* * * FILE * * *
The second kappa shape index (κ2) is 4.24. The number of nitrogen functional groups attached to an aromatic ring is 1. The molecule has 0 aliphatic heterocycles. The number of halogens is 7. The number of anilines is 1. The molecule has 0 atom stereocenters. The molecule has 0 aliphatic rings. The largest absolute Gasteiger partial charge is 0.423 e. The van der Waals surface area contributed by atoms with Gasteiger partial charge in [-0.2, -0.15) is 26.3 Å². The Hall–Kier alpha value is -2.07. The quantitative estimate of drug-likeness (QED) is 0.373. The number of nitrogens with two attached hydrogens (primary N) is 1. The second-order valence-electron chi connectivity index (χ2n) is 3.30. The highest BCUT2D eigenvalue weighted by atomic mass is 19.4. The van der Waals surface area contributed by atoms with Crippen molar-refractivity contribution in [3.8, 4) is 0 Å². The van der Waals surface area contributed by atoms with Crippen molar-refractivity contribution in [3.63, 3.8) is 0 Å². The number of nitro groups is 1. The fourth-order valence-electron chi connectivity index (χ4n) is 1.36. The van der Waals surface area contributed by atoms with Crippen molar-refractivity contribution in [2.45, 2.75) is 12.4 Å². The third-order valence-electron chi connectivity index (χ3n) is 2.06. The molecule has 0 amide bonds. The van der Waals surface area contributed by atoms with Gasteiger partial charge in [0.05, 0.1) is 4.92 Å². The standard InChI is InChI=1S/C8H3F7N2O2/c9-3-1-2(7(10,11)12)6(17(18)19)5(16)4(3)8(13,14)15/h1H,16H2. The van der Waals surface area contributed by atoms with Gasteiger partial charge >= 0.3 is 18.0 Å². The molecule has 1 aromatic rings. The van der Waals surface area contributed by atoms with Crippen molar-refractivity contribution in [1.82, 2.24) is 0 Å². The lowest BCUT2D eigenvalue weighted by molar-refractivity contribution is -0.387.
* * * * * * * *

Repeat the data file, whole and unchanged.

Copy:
The second kappa shape index (κ2) is 4.24. The number of nitrogen functional groups attached to an aromatic ring is 1. The molecule has 0 aliphatic heterocycles. The number of halogens is 7. The number of anilines is 1. The molecule has 0 atom stereocenters. The molecule has 0 aliphatic rings. The largest absolute Gasteiger partial charge is 0.423 e. The van der Waals surface area contributed by atoms with Gasteiger partial charge in [-0.2, -0.15) is 26.3 Å². The Hall–Kier alpha value is -2.07. The quantitative estimate of drug-likeness (QED) is 0.373. The number of nitrogens with two attached hydrogens (primary N) is 1. The second-order valence-electron chi connectivity index (χ2n) is 3.30. The highest BCUT2D eigenvalue weighted by atomic mass is 19.4. The van der Waals surface area contributed by atoms with Crippen molar-refractivity contribution in [3.8, 4) is 0 Å². The van der Waals surface area contributed by atoms with Crippen molar-refractivity contribution in [3.63, 3.8) is 0 Å². The number of nitro groups is 1. The fourth-order valence-electron chi connectivity index (χ4n) is 1.36. The van der Waals surface area contributed by atoms with Crippen molar-refractivity contribution in [2.45, 2.75) is 12.4 Å². The third-order valence-electron chi connectivity index (χ3n) is 2.06. The molecule has 0 amide bonds. The van der Waals surface area contributed by atoms with Gasteiger partial charge in [0.05, 0.1) is 4.92 Å². The standard InChI is InChI=1S/C8H3F7N2O2/c9-3-1-2(7(10,11)12)6(17(18)19)5(16)4(3)8(13,14)15/h1H,16H2. The van der Waals surface area contributed by atoms with Gasteiger partial charge >= 0.3 is 18.0 Å². The molecule has 1 aromatic rings. The van der Waals surface area contributed by atoms with Crippen molar-refractivity contribution in [1.82, 2.24) is 0 Å². The lowest BCUT2D eigenvalue weighted by molar-refractivity contribution is -0.387.